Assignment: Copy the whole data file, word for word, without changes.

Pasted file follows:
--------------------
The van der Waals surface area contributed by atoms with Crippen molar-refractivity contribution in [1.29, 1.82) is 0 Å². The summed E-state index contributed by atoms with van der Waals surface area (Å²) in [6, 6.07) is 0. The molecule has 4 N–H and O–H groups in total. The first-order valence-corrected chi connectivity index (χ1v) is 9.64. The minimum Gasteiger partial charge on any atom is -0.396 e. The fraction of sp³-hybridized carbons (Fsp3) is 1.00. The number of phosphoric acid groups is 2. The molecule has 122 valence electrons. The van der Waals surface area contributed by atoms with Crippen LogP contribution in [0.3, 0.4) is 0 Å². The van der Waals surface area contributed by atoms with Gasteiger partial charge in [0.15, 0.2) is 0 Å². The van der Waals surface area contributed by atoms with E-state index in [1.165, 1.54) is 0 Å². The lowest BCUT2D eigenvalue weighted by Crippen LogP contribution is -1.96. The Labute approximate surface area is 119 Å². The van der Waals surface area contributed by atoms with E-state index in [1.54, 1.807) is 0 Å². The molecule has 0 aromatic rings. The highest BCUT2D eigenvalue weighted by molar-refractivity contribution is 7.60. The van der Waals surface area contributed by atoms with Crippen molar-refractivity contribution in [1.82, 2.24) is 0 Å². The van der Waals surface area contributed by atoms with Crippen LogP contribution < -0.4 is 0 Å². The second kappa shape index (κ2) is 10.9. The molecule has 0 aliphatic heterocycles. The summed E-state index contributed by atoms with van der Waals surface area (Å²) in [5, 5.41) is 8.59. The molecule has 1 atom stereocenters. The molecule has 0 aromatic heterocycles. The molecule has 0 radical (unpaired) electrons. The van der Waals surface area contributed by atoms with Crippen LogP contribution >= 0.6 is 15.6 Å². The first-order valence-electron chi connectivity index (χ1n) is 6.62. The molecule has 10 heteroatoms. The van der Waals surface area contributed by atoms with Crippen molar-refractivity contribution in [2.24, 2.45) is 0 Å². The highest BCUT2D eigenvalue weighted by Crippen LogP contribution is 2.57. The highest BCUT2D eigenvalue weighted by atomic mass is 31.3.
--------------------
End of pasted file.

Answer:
The van der Waals surface area contributed by atoms with Crippen molar-refractivity contribution in [1.29, 1.82) is 0 Å². The summed E-state index contributed by atoms with van der Waals surface area (Å²) in [6, 6.07) is 0. The molecule has 4 N–H and O–H groups in total. The first-order valence-corrected chi connectivity index (χ1v) is 9.64. The minimum Gasteiger partial charge on any atom is -0.396 e. The fraction of sp³-hybridized carbons (Fsp3) is 1.00. The number of phosphoric acid groups is 2. The molecule has 122 valence electrons. The van der Waals surface area contributed by atoms with Crippen LogP contribution in [0.3, 0.4) is 0 Å². The van der Waals surface area contributed by atoms with Gasteiger partial charge in [0.15, 0.2) is 0 Å². The van der Waals surface area contributed by atoms with E-state index in [1.165, 1.54) is 0 Å². The lowest BCUT2D eigenvalue weighted by Crippen LogP contribution is -1.96. The Labute approximate surface area is 119 Å². The van der Waals surface area contributed by atoms with E-state index in [1.54, 1.807) is 0 Å². The molecule has 0 aromatic rings. The highest BCUT2D eigenvalue weighted by molar-refractivity contribution is 7.60. The van der Waals surface area contributed by atoms with Crippen molar-refractivity contribution in [1.82, 2.24) is 0 Å². The van der Waals surface area contributed by atoms with Crippen LogP contribution < -0.4 is 0 Å². The second kappa shape index (κ2) is 10.9. The molecule has 0 aliphatic heterocycles. The summed E-state index contributed by atoms with van der Waals surface area (Å²) in [5, 5.41) is 8.59. The molecule has 1 atom stereocenters. The molecule has 0 aromatic heterocycles. The molecule has 0 radical (unpaired) electrons. The van der Waals surface area contributed by atoms with Crippen LogP contribution >= 0.6 is 15.6 Å². The first-order valence-electron chi connectivity index (χ1n) is 6.62. The molecule has 10 heteroatoms. The van der Waals surface area contributed by atoms with Crippen molar-refractivity contribution in [2.24, 2.45) is 0 Å². The highest BCUT2D eigenvalue weighted by Crippen LogP contribution is 2.57. The highest BCUT2D eigenvalue weighted by atomic mass is 31.3.